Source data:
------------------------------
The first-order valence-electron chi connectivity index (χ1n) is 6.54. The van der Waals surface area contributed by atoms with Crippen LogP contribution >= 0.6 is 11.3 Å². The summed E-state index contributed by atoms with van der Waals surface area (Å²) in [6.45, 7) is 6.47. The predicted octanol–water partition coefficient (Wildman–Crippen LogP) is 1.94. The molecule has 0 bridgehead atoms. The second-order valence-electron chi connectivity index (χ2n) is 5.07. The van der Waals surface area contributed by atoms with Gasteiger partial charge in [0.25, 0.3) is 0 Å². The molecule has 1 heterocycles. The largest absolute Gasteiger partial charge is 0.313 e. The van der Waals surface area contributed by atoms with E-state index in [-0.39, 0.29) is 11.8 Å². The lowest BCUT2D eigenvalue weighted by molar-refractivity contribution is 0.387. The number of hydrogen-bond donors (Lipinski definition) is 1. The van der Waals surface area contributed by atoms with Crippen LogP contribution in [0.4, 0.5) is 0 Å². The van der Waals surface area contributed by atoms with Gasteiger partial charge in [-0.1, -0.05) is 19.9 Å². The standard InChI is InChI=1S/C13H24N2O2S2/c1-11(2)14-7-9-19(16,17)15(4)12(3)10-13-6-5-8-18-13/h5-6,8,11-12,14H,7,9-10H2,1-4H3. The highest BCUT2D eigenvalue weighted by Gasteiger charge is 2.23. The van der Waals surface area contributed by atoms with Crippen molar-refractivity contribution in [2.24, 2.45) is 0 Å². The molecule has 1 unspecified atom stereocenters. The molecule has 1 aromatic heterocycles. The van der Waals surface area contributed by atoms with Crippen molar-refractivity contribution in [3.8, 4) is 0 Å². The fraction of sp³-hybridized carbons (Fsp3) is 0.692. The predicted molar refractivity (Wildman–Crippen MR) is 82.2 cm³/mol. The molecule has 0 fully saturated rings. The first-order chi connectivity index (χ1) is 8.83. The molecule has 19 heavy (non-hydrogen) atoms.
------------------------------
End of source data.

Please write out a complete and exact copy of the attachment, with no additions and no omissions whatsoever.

The first-order valence-electron chi connectivity index (χ1n) is 6.54. The van der Waals surface area contributed by atoms with Crippen LogP contribution >= 0.6 is 11.3 Å². The summed E-state index contributed by atoms with van der Waals surface area (Å²) in [6.45, 7) is 6.47. The predicted octanol–water partition coefficient (Wildman–Crippen LogP) is 1.94. The molecule has 0 bridgehead atoms. The second-order valence-electron chi connectivity index (χ2n) is 5.07. The van der Waals surface area contributed by atoms with Gasteiger partial charge in [0.25, 0.3) is 0 Å². The molecule has 1 heterocycles. The largest absolute Gasteiger partial charge is 0.313 e. The van der Waals surface area contributed by atoms with E-state index in [-0.39, 0.29) is 11.8 Å². The lowest BCUT2D eigenvalue weighted by molar-refractivity contribution is 0.387. The number of hydrogen-bond donors (Lipinski definition) is 1. The van der Waals surface area contributed by atoms with Crippen LogP contribution in [0.4, 0.5) is 0 Å². The van der Waals surface area contributed by atoms with Gasteiger partial charge in [-0.1, -0.05) is 19.9 Å². The standard InChI is InChI=1S/C13H24N2O2S2/c1-11(2)14-7-9-19(16,17)15(4)12(3)10-13-6-5-8-18-13/h5-6,8,11-12,14H,7,9-10H2,1-4H3. The highest BCUT2D eigenvalue weighted by Gasteiger charge is 2.23. The van der Waals surface area contributed by atoms with Crippen molar-refractivity contribution in [2.24, 2.45) is 0 Å². The molecule has 1 unspecified atom stereocenters. The molecule has 1 aromatic heterocycles. The van der Waals surface area contributed by atoms with Crippen molar-refractivity contribution in [3.8, 4) is 0 Å². The fraction of sp³-hybridized carbons (Fsp3) is 0.692. The predicted molar refractivity (Wildman–Crippen MR) is 82.2 cm³/mol. The molecule has 0 fully saturated rings. The first-order chi connectivity index (χ1) is 8.83. The molecule has 19 heavy (non-hydrogen) atoms.